I CAN READ GIGANTIC WORDS!

I CAN READ GIGANTIC WORDS!
I CAN READ GIGANTIC WORDS!

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MAKING SENSE OF COMPLEX SENTENCE STRUCTURES and UNUSUAL USES OF EVERYDAY VOCABULARY

“Sailing Through Sentences”




A crucial area of reading skill - one that trips up many intermediate readers - is the complex sentence structures that they begin to encounter in fourth, fifth and sixth-grade level books.  Many intermediate readers have mastered decoding, yet still experience difficulty reading.  These inexperienced readers have trouble moving from reading simple sentence construction that uses plain vocabulary to more complex sentence structures that employ more complex vocabulary.

My struggling students get caught on vocabulary usages like these: 

“Louie, gun in hand, came sailing through, his drawn pistol in his hand.” (Chocolate Fever, by Robert Kimmel Smith - page 77.) 

To most of us, it’s obvious that it isn’t possible to literally sail through the bedroom - there isn’t any water.  And we know that there are several meanings of the word drawn, and we select the one that makes the most sense in the context.  But to many unsteady readers, words are literal and they have never experienced them any other way. 

When many inexperienced readers read sentences like this one, they think literally sailing through a bedroom is absurd - just one more example of how ludicrous this whole reading thing is.  Being game to try what we ask of them, they attempt desperately to figure out a way that sailing through a bedroom might make sense.   They construct elaborate scenarios, none of which makes sense, and eventually give up. 

“Making sense of this reading stuff is just too much work!” they think.  “Other people may enjoy reading nonsense,” they conclude, but such gibberish is just not for them.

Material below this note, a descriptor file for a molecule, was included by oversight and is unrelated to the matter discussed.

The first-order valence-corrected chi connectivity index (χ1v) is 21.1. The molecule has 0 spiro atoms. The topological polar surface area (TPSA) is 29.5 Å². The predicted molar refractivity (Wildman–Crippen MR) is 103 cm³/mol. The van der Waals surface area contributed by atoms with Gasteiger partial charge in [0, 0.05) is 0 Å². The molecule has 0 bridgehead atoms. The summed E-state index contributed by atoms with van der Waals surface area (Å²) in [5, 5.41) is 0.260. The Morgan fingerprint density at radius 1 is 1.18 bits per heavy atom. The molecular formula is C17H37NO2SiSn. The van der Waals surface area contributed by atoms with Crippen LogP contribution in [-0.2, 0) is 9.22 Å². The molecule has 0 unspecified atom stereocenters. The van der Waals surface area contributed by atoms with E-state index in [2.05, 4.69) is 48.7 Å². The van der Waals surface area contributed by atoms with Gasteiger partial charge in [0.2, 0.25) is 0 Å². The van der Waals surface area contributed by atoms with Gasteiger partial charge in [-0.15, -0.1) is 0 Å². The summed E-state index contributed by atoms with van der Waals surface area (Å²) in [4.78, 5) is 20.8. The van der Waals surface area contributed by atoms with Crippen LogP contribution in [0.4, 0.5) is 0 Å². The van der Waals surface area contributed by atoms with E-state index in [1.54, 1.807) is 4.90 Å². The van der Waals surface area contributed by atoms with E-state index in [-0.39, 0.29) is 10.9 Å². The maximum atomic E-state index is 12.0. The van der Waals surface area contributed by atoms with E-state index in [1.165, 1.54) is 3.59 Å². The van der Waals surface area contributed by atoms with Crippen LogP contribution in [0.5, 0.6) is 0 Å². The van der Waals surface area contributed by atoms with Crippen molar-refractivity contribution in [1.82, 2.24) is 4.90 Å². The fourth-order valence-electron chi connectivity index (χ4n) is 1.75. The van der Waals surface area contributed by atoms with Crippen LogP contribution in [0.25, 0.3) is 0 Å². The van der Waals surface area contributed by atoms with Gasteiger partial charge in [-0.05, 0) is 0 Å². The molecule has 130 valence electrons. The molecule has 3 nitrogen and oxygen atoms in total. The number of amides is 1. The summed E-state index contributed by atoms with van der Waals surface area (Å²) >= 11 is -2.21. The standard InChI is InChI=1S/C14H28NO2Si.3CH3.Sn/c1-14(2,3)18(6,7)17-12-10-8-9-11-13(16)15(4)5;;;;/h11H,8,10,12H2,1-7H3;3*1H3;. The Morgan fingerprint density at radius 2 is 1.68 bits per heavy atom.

Students who have limited experience using the language often have a literal-minded understanding of language.  These students believe that words and their meanings must have a one-to-one correspondence. 

Students who believe words have one - and only one - fixed meaning picture Louie, sporting sailor hat and boat shoes - tiller in hand - holding a crayon drawing of a pistol, sailing through his bedroom. 

Inexperienced readers also assume that sentence structures are always simple.  First, noun, then verb, sometimes adjectives before the noun, and adverbs after the verb.  Long, complicated sentences - like many of those in this passage, which wend their way across the page, taking detour after detour and using a variety of punctuation in strange ways - lose the inexperienced reader. 

“ONE VERY EFFECTIVE ANSWER IS INTENSIVE READING."


One very effective answer is intensive reading.  What these readers need is the opportunity to meet words over and over in all their contexts.  Reading books with progressively longer and more complex sentence structures strengthens readers’ brains and lets them know to expect linguistic detours.  



Opening a book signals the brain, “Winding road ahead!  Don’t worry, the twists and turns you about to experience are normal and to be expected.”  After a reader has met up with strange, elaborate sentence constructions repeatedly, he no longer assumes that there are only one or two ways to build a sentence.  He is no longer a sentence greenhorn, but knows his way around a complex paragraph, is an old hand at weaving his way through a variety of sentence types.  In the same manner, he recognizes when familiar words are being used in unfamiliar contexts - he’s seen them used like this before; they’re nothing to be shocked at. 

Voluminous reading can be augmented with exercises designed to help readers expect a variety of additional meanings for old familiar words. Other activities can help readers practice reading unusual and complicated sentence structures.

“IF I SPOT SOMETHING I THINK MIGHT TRIP UP THIS READER, WE'LL STOP TO DRAW IT OUT, ACT IT OUT, OR CHAT ABOUT IT.   


When I’m reading with my struggling comprehenders, I keep my eye out for unusual uses of vocabulary and complicated sentence structures. If I spot something I think might trip up this reader, we’ll stop to draw it out, act it out or chat about it.  I’ll remind them that lots of words have more than one meaning and that sentences can be long, winding and unusual.

With this support, my struggling comprehenders truly can sail through their reading!

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